Well said! Conviction to stay the course is much easier said than done. I can tell you that I have no conviction behind the all-weather portfolio as I am guessing it is merely a benchmark just like treasury for store value of wealth. I also do not quite understand the use of leverage enough to be able t make better use it it. So it is definitely not for me.

Swensen’s portfolio matches his preaching about using an equity orientation for long term buy-n-hold investor.
-Jay 8

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Re: The David Swensen model of Investing vs the All Seasons based on the All Weather by Ray Dalio

Post by Captain » Sun Apr 19, 2020 2:44 pm

Hey @Jaybard

After being overwhelmed and frustrated with the forecasted results according to my time horizon I decided that I would have to learn Warren Buffet and Mohnish Pabrai style value investing if I want to get the returns I want if I want a chance at retiring earlier.

I understand that it involves deep understanding of the businesses I research and do valuation on.

And I committed to that decision by investing in a course and reading everything I can get my hands on these past few months to bring me up to speed.

I haven’t totally disregarded low cost indexing as I decided in the meantime to model a core satellite strategy and stick with VTI while I learn what I need to for value investing.

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Re: The David Swensen model of Investing vs the All Seasons based on the All Weather by Ray Dalio

Post by jhaddaway » Fri Jul 31, 2020 10:49 am

@nisiprius
First off, that was such a thoughtful response regarding the Swensen vs Dalio portfolio. Thank you for taking the time to write it. The big question I have been curious about lately is using the 10 year or the TLT as a hedge. It seems both Swensen and Dalio are big fans of using government bonds as a hedge/diversifier, but it seems to me that with interest rates this low, there is not enough upside for this to make sense, and enormous downside if rates rise. I would love your thoughts on this.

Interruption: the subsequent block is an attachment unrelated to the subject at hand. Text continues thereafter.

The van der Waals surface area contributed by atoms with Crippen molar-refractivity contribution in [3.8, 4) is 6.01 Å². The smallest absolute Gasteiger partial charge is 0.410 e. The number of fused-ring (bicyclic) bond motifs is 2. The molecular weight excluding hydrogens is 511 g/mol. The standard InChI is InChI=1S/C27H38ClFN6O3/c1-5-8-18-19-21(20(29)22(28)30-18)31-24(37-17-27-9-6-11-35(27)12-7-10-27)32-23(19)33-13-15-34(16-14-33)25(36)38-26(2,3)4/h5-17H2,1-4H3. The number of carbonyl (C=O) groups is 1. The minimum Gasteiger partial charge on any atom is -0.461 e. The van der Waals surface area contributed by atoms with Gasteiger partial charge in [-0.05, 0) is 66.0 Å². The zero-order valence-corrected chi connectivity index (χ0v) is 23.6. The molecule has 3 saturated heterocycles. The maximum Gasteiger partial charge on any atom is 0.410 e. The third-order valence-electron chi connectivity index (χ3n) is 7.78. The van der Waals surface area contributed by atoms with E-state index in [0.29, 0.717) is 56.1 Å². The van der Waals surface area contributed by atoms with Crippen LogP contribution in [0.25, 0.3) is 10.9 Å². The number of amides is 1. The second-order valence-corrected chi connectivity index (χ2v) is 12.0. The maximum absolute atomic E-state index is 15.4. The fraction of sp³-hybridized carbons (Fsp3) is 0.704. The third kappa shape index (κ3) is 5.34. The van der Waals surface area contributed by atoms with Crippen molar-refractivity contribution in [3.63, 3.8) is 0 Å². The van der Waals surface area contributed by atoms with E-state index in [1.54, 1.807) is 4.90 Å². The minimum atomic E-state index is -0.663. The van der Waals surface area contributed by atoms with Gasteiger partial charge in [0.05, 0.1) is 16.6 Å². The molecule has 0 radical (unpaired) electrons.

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Re: The David Swensen model of Investing vs the All Seasons based on the All Weather by Ray Dalio

Post by mav12 » Sat Aug 01, 2020 10:23 am

nisiprius wrote:
Thu Jan 02, 2020 8:28 am
P.S. I think I should say that you should consider a simple three-fund portfolio like the one Taylor Larimore has recommended for ages, and devote your thinking to deciding on the allocation percentages to US stocks, international stocks, and bonds... just a total US stock fund, a total international stock fund, and total bond market, from Vanguard or Schwab or Fidelity or iShares or whomever......

nisiprius, the idea of the 3 fund portfolio is a good one. Personally, I tinker with the allocations because international stocks have underperformed the domestic stocks. Also, thank you for bringing up portfolio visualizer. Have you used the optimization feature of PortfolioVisualizer? I used it on its model portfolios and the results are not that bad and they outperform "historically" the model portfolios.

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Re: The David Swensen model of Investing vs the All Seasons based on the All Weather by Ray Dalio

Post by jjustice » Sat Aug 01, 2020 10:44 am

Very impressive educational response by nisprius. My hat is off to him. Sometimes you get what you need on this forum.

John

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Re: The David Swensen model of Investing vs the All Seasons based on the All Weather by Ray Dalio

Post by abuss368 » Sat Aug 01, 2020 11:42 am

I was fortunate to attend a lecture of David Swensen.
John C. Bogle: Two Fund Portfolio - Total Stock & Total Bond - “Simplicity is the master key to financial success."

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Re: The David Swensen model of Investing vs the All Seasons based on the All Weather by Ray Dalio

Post by catchup » Sun Aug 02, 2020 11:49 am

Swensen portfolio has served me well.
Has become more conventional as index funds have caught on more.